11 January 2018 at 11:45:11 AM
....who really does Republican tax reform help in the long run? Answer: primarily people who do not work for hourly wages and people whose income comes more from investment than it does from salary or wages. What’s more, many of the tax cuts for these people do not expire at the end of 10 years, so that for many in those categories, their annual tax savings are far beyond the total annual wages or salary of that typical American family who makes $73,000. Current breaks for people who make their living off investments were maintained and in some cases expanded, such as “carried interest” on investments that is not taxed in the year it’s earned. That’s a break the average working family, especially those with less than $400 set aside, will never see.
.... it is notuniversally accepted that tax reform and tax cuts simply generate higher growth. Look to Kansas for a catastrophic example. And tax reform that did generate higher growth, such as that under President Reagan (as the congressman accurately notes), came following a long bipartisan process. But then Reagan also raised taxes because of concerns about the deficit, which the GOP seems to conveniently forget. Congressman Flores tries to defend the tax-bill legislative process in November and December. Yet only Republicans insist this was not a rush job. And the House and Senate committees that crafted the bill did so in a process that was anything but bipartisan. In fact, the mystery and secrecy led to votes before many said they had a chance to read the whole bill, much less hold hearings on it. Consider Republican Sen. Bob Corker’s late vote switch and his supposedly learning still later last-minute additions meant real-estate investors such as him would get even bigger breaks: “I had not read it.”...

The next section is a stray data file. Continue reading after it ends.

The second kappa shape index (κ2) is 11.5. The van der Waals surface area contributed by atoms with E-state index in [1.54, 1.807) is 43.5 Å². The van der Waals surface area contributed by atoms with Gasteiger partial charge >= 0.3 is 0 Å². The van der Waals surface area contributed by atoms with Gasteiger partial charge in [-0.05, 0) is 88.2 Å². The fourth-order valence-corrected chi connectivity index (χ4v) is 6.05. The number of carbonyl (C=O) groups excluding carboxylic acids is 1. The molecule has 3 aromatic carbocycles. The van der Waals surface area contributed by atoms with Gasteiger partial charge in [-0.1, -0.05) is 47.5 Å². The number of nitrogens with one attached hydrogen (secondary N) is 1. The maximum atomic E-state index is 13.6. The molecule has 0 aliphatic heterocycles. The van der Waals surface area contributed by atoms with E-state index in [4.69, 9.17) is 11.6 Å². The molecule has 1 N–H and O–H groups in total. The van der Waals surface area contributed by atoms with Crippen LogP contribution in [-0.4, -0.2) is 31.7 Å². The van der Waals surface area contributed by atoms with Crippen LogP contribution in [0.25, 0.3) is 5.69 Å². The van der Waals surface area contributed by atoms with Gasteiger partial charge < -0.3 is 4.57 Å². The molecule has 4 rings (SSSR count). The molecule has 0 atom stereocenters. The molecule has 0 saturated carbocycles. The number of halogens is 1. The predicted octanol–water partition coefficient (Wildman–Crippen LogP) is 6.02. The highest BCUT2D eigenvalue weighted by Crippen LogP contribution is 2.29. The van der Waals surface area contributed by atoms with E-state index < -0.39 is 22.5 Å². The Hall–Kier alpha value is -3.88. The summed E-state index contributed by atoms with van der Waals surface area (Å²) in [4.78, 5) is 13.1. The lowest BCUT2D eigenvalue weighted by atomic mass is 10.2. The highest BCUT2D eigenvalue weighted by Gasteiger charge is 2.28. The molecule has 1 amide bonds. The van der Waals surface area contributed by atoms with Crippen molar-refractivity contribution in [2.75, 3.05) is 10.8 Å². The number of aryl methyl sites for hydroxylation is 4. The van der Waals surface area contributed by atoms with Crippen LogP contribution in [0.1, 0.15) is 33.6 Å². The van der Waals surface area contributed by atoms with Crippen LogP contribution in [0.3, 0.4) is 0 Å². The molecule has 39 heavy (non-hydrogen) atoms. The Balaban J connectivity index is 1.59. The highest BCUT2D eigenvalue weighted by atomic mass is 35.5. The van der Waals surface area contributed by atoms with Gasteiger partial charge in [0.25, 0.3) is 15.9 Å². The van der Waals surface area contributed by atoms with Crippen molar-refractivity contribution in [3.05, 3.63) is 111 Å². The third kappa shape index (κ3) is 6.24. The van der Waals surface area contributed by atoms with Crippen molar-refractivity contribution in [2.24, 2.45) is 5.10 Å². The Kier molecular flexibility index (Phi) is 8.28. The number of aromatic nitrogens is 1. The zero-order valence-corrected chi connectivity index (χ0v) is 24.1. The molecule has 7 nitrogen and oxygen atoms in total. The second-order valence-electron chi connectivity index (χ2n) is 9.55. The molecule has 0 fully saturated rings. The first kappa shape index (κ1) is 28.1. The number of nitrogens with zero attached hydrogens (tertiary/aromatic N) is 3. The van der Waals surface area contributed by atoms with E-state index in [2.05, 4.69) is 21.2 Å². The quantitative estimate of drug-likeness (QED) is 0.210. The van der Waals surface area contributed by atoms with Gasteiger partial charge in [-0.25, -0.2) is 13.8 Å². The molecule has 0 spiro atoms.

Congressman Flores insists that claims this GOP tax-reform bill will negatively impact Medicaid, Medicare, Social Security and increased deficits are “categorically false.” If so, why did follow-up stories then report House Speaker Paul Ryan and others now want to reform those very programs, beginning by calling them the pejorative term of “welfare.” The higher deficits will put pressure on the budget reconciliation processes where there are already voices crying for cutbacks in those programs to pay for higher defense spending.
Tags: glen rose somervell bill flores tax plan
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